He didn’t think to mention it, but it ended up in the ad because it added so much to his credibility. Elderly people trust cops.

      So you gotta keep your ears open for this kind of stuff.

      Thanks for the post…

      –JimmyCurley

  28. Shirley Bass says:

    Thanks so much!

    I’m always working on my writing skills. Writing as though I’m talking to my mom or best friend is the most challenging for me.

    Although, I do have money coming in…I need to do more research. I invited my customers to join me on FB. Many responded, which has been invaluable.

    I just need more avenues of revenue, since I have chosen ecommerce for the time being.

    • JimmyCurley says:

      Hey Shirley:

      Writing in a conversational manner is the first part…

      …and of course talking with the client is so very important because you will need to adjust the “voice” to match how cocky or conservative he or she is…

      …but keeping focused on what the prospect really wants to hear is the most important thing.

      –JimmyCurley

      • Shirley Bass says:

        Sincerely, thanks again! You’ve defined “voice” so clearly that I finally understand the underlying tone and how important it is.

        It’s one of those aha moments…even if it makes me look silly. Yeah,…thanks so much!

  29. This is an awesome article! I really enjoyed it! It makes me wish I had mad skills like you guys and could write 600 word articles that suck you in like this does. I’m working on it.

    Thanks for the marketing information and advice, this is excellent info. I’m going to implement the ASK campaign this week.

  30. Romeo Blais says:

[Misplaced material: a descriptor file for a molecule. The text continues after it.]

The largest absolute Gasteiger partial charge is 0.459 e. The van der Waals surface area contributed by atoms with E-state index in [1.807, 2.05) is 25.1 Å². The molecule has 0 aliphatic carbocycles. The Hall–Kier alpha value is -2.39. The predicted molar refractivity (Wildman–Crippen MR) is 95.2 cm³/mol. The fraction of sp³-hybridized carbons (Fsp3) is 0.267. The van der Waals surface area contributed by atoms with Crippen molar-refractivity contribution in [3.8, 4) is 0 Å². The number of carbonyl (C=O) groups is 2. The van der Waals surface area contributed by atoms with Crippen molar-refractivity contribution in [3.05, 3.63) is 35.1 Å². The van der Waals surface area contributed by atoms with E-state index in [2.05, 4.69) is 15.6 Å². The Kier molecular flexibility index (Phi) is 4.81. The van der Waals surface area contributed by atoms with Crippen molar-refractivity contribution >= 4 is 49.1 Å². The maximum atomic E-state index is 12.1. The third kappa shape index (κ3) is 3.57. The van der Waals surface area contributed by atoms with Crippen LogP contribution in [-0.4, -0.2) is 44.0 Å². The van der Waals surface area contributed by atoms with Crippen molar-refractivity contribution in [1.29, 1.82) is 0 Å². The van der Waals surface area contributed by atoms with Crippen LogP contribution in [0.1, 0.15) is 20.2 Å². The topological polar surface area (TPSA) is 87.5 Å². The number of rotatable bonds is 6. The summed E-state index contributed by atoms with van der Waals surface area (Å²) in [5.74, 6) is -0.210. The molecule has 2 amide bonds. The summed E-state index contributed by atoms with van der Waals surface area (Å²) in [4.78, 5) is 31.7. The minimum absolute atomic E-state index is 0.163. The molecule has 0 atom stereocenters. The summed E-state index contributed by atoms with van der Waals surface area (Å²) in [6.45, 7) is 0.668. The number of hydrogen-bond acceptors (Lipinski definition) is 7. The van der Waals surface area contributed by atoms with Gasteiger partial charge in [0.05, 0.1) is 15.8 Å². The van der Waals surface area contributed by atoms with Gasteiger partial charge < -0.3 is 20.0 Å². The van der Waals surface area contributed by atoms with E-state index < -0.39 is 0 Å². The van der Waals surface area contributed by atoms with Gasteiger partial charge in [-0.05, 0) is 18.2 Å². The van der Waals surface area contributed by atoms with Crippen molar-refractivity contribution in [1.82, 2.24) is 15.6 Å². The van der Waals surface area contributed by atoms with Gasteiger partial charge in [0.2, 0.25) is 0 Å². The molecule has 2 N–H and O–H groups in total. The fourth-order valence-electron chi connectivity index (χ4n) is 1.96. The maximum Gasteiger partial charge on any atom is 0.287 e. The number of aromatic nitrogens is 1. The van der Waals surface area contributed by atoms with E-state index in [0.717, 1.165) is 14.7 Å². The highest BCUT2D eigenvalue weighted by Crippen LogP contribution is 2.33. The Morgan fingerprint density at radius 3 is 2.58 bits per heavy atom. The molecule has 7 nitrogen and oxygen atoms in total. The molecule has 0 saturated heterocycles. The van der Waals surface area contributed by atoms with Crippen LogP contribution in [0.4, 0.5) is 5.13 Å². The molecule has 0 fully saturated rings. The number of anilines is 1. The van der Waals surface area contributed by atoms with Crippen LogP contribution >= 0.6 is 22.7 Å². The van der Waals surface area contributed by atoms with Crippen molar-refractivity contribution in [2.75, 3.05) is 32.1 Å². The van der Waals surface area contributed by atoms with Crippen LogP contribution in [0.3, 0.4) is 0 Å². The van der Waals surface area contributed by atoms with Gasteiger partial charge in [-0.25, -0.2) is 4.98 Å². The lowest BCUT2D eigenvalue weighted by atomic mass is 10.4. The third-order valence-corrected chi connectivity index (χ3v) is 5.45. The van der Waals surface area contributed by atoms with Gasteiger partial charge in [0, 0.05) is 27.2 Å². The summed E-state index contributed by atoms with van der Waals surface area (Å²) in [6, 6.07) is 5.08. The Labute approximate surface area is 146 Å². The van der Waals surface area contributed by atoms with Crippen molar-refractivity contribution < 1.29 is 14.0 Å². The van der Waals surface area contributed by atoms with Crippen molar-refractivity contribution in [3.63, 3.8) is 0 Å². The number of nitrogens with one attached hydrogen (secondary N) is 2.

WOW! there is a major correlation between the writing style I just read and the 2 ton notebook filled with TRS Direct swipe ads in my closet.

    Need more. Hungry, Hungry.

    P.S. Still looking for those mid 90′s TRS 3-4 page ads in Blackbelt magazine. The guy on e-bay stiffed me.

    LOL! I told him his salemanship sucked and directed him to John Carlton.

  31. Hey Jimmy,

    Great post indeed, big gold nuggets of wisdom right there.

    I’d go as far as saying the #1 thing that stops people making money in this biz is not knowing their market well enough..

    Too many of them start with a product, then try to find a market, instead of starting with a market and tailoring a product to it.

    I guess it’s like the old “fish where the fish are” analogy.

    Great post though Jimmy, enjoyed it.

    -David Raybould

  32. Ernie says:

    Jim Curly or John Carlton….

    Question: Does that kick ass copywriting secrets still come with the swipe file of ads/sales letters?

  33. Vin Montello says:

    Great post, Jim.

    So many miss out on the “message to market” dynamic. When you get this right, marketing can become pretty much unstoppable.